Some schools have tried to serve healthier foods. California and New York recently passed bans on school vending machines containing junk food (Hirsch). At Appleton Central Alternative High School in Wisconsin, the menu has been changed to whole grain breads, no red meat, and darker greens in the salad bar (Johnson). What else can be done to decrease fat and empty calories in school cafeterias? The answer is simple: serve only one hundred percent fruit juices, bottled water, and skim milk to drink; cut down on red meat; use whole grains instead of white bread; and remove the a la carte lines.
Vending machines also pose a problem in schools. "An estimated 20,000 schools have vending machines in their corridors, common areas, and gymnasiums" (Vail). Three-fourths of beverages and eighty-five percent of snacks provided in school vending machines have very poor nutritional quality (Simon). The fact is that students are making too many unhealthy choices. Several students replace school lunches with vending machine snacks (Kitchens). Many students use the machines on a daily basis (Watson).
Most of the schools that have vending machines fill them with sugar-filled sodas and other beverages, as well as, snacks high in fat (ibid). These snacks may include candy, ice cream, gum, and even candy-smothered popcorn (Vail). This food has little to no nutritional value and is usually high in fat, but students do not seem to care. They like to grab something quick from the vending machines rather than buying a complete, nutritious meal (ibid). When students eat like this, they go to class and the fat is stored. Over time, the students become a little more overweight each week until they are diagnosed as obese.
Soda from vending machines can ruin a child. The increase of caffeine consumption alone can lead to insomnia and anxiety in students. Also, one-third of students who consume high doses of caffeine regularly are hyperactive enough to be diagnosed with ADHD (ibid). Another problem with soda in vending machines is that many students replace milk with soda in their diets. Soda has absolutely no calcium, an essential mineral that all growing students need to have strong, healthy bones. Replacing the calcium-rich milk for soda can cause students to have osteoporosis in later years (ibid). Luckily, some schools have noticed these problems and have done something about them.
The state of California has banned middle schools from selling carbonated drinks before the end of the last lunch period (Watson). However, more must be done to fix the problems associated with school vending machines. The best choice would be to eliminate vending machines from schools permanently. Another option is to keep vending machines, but only put healthy beverages and snacks in them. Just a few changes could reduce the obesity rate and improve student performance.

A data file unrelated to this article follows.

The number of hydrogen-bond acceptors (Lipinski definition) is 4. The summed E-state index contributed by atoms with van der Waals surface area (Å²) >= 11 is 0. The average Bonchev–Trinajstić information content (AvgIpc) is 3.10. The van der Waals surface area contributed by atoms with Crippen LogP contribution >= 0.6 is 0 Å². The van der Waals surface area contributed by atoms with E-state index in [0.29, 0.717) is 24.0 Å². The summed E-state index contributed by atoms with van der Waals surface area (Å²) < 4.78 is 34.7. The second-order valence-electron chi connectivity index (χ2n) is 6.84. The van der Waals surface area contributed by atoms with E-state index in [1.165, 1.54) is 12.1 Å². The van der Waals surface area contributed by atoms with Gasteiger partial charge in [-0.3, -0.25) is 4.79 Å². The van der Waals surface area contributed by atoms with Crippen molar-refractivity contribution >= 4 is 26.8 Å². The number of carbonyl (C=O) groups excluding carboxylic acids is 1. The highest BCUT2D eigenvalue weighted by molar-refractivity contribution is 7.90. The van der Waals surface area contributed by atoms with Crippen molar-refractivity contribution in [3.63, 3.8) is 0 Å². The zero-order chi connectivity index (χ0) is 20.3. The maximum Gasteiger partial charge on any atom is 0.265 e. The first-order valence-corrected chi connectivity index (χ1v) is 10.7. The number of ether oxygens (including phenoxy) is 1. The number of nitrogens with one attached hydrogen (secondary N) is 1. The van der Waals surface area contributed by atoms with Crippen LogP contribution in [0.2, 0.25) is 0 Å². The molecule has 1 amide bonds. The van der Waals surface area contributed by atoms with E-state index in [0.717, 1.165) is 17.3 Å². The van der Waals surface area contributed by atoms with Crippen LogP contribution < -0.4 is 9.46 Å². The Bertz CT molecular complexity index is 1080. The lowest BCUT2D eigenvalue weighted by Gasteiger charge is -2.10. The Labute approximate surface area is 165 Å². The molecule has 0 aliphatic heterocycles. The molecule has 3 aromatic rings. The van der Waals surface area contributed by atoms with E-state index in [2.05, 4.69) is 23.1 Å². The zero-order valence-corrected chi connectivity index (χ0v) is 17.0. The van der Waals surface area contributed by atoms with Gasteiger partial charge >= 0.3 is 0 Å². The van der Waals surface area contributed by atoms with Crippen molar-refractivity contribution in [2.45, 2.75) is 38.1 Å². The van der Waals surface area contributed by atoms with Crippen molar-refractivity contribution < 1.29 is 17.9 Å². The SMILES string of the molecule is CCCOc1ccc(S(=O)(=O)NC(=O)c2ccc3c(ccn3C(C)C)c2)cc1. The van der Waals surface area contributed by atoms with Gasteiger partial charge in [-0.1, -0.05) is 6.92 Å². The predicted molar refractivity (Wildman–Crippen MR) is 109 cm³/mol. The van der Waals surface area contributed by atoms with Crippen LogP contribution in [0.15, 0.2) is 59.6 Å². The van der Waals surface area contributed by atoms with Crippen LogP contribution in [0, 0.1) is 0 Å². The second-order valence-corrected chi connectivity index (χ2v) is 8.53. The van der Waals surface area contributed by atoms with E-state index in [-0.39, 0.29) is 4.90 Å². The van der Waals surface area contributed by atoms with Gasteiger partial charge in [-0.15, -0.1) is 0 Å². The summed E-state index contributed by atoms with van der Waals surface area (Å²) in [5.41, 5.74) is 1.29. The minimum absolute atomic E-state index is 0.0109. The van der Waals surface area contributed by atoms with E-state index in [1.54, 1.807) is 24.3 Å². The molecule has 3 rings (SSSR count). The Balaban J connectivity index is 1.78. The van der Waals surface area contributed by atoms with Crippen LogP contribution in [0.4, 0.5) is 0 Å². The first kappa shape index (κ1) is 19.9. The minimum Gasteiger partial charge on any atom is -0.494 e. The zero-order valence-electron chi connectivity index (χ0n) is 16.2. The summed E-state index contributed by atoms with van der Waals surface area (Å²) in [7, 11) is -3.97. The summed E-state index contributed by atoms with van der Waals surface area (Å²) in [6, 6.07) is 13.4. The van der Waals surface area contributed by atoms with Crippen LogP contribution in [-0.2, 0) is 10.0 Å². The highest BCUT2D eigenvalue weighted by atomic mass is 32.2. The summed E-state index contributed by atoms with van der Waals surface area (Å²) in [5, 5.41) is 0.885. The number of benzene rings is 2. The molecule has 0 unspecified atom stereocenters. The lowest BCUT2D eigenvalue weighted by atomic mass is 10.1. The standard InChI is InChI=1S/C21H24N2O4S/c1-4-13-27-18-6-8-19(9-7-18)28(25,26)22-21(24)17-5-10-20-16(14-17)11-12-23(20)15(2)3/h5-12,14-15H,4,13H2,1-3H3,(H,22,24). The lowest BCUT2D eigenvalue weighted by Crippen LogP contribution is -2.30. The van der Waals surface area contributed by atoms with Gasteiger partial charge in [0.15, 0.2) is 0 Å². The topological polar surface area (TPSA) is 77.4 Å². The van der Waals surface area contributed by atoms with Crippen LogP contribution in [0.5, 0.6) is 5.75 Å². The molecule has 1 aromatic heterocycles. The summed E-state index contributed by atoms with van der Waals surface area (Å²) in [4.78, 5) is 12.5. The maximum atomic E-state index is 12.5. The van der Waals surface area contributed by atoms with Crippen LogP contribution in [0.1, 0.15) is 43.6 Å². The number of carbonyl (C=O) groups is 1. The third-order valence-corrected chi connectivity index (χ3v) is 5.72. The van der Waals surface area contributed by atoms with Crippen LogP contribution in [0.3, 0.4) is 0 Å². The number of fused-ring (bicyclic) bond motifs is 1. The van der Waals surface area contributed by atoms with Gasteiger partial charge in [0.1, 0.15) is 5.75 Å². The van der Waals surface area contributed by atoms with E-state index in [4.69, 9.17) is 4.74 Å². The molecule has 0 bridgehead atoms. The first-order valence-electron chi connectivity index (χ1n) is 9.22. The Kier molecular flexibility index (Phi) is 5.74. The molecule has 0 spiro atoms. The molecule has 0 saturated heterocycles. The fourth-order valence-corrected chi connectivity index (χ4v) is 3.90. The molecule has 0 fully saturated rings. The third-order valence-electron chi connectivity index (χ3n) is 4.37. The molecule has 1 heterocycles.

More people are realizing how serious the obesity epidemic is and have taken action against it. One example would be the Healthy Children through Better Nutrition Act of 2003. The act was created for an important purpose: "...to improve federal nutrition policies by increasing eligible children's access to nutritious food, addressing the crisis of childhood obesity and promoting a healthy school environment" (Congressman). Another glimmer of hope has appeared; nearly sixty percent of school districts have increased the amount of fresh fruit and vegetables that students purchase and almost half are buying more reduced-fat and low-fat foods (Hirsch). If more actions like these took place, the childhood obesity epidemic would significantly decrease.
There are millions of children suffering from childhood obesity. The blame cannot be placed on any one person or thing, but on everyone who has ignored the epidemic. The thing to do now is to fix what is wrong. Why should any more children suffer? Just by serving healthier food in school cafeterias and vending machines, schools can make such a dramatic difference. It is a wonder not many people have worked to bring about changes, but it is possible. Think about the day when not a single school cafeteria serves food causing obese children and make that vision a reality.
Congressman Miller, George. New Legislation Targets Child Obesity, Access to School Lunch Program. California: House Committee on Education and the Workforce Democratic Staff, 2003.
Flores, Alfredo. Snack Bar Temptation's Too Great for Middle Schoolers. Texas: Agricultural Research Service News, 2004.
Hirsch, J.M. Schools Stuggle to Offer Healthy Lunches. West Virginia: The Associated Press, 2003.
Johnson, Mark and John Fauber. "Behavioral Changes Necessary to Combat Child Obesity." Milwaukee Journal Sentinel. 28 Jul. 2003.
Kitchens, Rhonda. "Banning Junk Food in Schools." KPLC. 14 Apr. 2005.
Schmidt, Charles W. Obesity: A Weighty Issue for Children. ProQuest Information and Learning Company, 2005.
Simon, Michele. Back to School--Junk Food Equals Big Profits, Minus Healthy Kids. California: Pacific News Service, 2004.
Vail, Kathleen. Insert Coins in Slot: School Vending Machines Generate Funds--And Controversy. American School Board Journal, 1999.
Watson, Aleta. "Fast Food Sold at School Lunch Means More Fat Children." San Jose Mercury News. 10 Mar. 2004.